3 Strategies for Ops People on How to Say “No”

Here’s the thing. New projects are always coming up, a pandemic upends your perfectly crafted schedule, and chances are, you already have more on your plate than you can handle. With all the swirl that comes with working in operations, there is one magical arrow every ops person should have in their quiver that’s the difference between burnout and success. That arrow is saying “no.”

As ops people, we are enablers – our roles are created to provide value to others. It’s our default to say “yes.” However, that isn’t the right path to success. Only answering “yes” doesn’t make you a superhero. More likely, it means you aren’t being strategic, thoughtful, or disciplined enough about the work you are doing.

By identifying what is and what isn’t a priority, you’ll be able to devote your full energy to a project rather than being spread thin and not being able to do anything efficiently.

While this is easier said than done, these three strategies will help you say “no” AND provide value to your team at the same time.

1. Clearly Document Your Goals

If you are going to say “no,” you need to have a reason. Otherwise, you don’t have a leg to stand on. By documenting, getting feedback on, and publishing your goals, you can help your team understand the why behind your “no.” The feedback step is very important because you and your internal customers should be aligned on the same goals.

You can ensure everyone is on the same page by doing what’s called a purpose-benefit check. Here’s how it works: you tell the group the purpose of the meeting or project, and the expected outcome (or benefit) for them, and check that everyone is aligned before moving forward. While this is traditionally a sales technique, your ops team can use this tactic to establish a precedent and reel someone back in when they start to stray from the agreed-upon goals.



2. Tie Your Goals Back to Specific Business Results

One of the hardest things an ops team faces is measuring the impact and efficacy of the work that they do. Yes, it is difficult but not impossible. The key is to tie all of the seemingly immeasurable stuff back to something that is tangible and measurable.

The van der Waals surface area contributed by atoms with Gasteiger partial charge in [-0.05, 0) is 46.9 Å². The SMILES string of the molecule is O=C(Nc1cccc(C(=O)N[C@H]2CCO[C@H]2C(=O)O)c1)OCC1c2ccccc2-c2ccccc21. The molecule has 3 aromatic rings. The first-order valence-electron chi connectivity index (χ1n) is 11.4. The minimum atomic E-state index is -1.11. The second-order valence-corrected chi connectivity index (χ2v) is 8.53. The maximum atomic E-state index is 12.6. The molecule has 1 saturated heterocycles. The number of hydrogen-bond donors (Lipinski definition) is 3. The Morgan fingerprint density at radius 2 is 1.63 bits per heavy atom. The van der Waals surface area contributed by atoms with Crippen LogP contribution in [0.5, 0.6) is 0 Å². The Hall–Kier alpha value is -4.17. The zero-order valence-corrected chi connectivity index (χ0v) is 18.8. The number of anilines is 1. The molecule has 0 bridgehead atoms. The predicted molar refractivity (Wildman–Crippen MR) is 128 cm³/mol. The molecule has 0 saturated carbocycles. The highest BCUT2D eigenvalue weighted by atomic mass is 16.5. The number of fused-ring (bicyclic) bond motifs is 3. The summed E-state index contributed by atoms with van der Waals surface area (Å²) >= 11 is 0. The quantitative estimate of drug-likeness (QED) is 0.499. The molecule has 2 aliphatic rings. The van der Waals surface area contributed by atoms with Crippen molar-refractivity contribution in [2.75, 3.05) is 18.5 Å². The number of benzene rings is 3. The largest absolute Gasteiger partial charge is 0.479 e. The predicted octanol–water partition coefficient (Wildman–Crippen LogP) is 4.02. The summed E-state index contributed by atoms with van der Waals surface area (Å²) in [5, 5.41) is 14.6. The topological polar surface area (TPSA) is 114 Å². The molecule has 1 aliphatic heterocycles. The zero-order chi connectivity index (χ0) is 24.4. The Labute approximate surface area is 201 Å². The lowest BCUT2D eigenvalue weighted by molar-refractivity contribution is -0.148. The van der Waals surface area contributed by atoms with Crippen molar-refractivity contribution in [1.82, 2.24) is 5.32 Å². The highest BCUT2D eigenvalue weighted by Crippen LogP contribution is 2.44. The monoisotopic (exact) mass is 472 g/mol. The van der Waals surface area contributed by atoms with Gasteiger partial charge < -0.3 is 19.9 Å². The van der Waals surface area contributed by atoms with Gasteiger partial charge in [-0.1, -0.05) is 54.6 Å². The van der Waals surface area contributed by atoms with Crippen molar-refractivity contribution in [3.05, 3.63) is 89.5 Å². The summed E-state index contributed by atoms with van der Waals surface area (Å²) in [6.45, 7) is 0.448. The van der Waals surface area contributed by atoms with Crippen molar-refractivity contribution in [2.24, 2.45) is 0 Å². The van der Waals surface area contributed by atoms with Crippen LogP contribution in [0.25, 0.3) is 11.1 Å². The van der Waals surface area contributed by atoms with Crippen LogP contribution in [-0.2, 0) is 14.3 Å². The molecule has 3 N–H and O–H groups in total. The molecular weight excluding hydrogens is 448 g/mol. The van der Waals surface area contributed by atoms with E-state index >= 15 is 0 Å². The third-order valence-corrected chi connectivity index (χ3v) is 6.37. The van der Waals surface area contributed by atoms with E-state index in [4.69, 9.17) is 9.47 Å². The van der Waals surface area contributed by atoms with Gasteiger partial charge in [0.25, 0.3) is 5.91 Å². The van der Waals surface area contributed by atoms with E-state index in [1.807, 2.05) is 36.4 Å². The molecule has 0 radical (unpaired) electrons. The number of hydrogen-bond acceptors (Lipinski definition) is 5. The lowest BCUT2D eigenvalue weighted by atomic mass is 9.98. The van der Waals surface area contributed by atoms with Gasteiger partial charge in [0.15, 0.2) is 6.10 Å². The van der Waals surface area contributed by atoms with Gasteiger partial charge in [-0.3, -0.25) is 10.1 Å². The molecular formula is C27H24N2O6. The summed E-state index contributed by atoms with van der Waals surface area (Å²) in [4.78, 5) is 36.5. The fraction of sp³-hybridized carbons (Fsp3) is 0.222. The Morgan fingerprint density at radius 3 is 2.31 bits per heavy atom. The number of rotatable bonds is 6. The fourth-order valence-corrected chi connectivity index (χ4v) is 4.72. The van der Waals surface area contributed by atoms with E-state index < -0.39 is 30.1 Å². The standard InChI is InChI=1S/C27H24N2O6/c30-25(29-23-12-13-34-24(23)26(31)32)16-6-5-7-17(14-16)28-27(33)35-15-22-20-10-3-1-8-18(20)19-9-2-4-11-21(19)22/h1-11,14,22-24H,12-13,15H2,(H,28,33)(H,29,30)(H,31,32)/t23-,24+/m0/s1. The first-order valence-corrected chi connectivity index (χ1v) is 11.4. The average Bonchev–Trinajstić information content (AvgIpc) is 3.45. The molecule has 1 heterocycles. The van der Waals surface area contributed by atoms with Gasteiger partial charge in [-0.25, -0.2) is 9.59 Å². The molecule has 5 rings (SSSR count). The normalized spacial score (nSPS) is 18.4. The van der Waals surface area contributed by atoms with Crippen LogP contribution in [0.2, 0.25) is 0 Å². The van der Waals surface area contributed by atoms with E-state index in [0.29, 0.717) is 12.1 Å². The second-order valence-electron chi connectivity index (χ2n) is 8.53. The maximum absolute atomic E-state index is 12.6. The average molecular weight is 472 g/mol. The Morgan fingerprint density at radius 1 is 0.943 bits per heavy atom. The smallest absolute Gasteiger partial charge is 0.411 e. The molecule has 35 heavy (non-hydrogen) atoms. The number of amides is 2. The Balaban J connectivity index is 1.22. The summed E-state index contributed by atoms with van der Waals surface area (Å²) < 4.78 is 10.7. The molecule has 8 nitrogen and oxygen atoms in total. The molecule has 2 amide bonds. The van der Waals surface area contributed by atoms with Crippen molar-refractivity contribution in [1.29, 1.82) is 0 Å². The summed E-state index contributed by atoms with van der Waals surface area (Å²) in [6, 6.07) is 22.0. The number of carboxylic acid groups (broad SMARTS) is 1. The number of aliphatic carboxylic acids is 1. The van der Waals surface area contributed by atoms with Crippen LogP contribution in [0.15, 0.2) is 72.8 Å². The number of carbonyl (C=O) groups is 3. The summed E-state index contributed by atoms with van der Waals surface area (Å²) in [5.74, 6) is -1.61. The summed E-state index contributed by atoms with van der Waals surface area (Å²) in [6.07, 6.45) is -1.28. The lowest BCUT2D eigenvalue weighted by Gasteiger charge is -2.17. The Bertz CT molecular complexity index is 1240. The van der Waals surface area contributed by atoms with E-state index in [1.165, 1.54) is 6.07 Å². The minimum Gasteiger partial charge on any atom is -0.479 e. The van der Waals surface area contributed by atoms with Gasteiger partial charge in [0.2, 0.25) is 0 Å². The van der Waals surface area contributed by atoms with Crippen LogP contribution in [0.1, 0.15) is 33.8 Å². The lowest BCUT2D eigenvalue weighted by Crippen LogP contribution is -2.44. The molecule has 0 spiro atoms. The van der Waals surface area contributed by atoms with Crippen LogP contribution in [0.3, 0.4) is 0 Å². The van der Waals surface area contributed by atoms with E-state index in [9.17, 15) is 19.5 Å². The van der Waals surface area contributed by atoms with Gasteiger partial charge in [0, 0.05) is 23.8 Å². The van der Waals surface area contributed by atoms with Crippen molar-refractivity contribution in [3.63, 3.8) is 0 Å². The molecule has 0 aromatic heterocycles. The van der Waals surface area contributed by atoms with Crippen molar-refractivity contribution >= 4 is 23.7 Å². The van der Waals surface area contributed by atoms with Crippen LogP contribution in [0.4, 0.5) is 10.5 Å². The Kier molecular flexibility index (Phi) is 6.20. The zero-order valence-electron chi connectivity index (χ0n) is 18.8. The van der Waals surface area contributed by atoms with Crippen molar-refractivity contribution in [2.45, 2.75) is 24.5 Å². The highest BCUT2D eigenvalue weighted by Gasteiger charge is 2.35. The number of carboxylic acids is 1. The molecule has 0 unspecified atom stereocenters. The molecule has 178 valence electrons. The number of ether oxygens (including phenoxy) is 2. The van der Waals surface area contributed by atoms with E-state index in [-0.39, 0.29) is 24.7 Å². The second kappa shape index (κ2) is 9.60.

A good test for when you’re creating your own goals is to ask, “How easy is it going to be to measure whether or not we achieve that goal by X amount of time?” If the answer is unclear, then you need to go back to the drawing board and better articulate your goal. It should be super clear what the dollar impact is. That way, if someone comes along with a new task or project that isn’t as clearly measured or doesn’t influence your company’s revenue, you have the license to say “no.”



3. Stay Fluid and Adaptable

Hypergrowth companies are constantly changing, and as an ops team at a hypergrowth company, you have to adapt to these changes. You can’t simply lock in your priorities and be done with it. Instead, use your existing routines and cadences as opportunities to check in, provide updates, and if necessary, reprioritize on the fly.

In order to do this, you have to have routines and cadences in the first place. Each week at Drift, each individual ops team meets with their go-to-market leaders (sales ops meets with sales leaders, marketing ops meets with marketing leads, etc). These meetings keep everyone aligned about what’s going on and any important changes that are happening. They can also be a great place to prioritize (and reprioritize) the most impactful work – so when something new comes up, you can discuss if it takes priority over something that isn’t finished.


Final Thoughts

As operators, we may be enablers by nature, but our strength comes from our discipline.

At the end of the day, it’s all about balancing the “yes’s” and the “no’s.” And while it may be easier said than done, hopefully with these three tools at your disposal, it will make it a bit easier the next time around.

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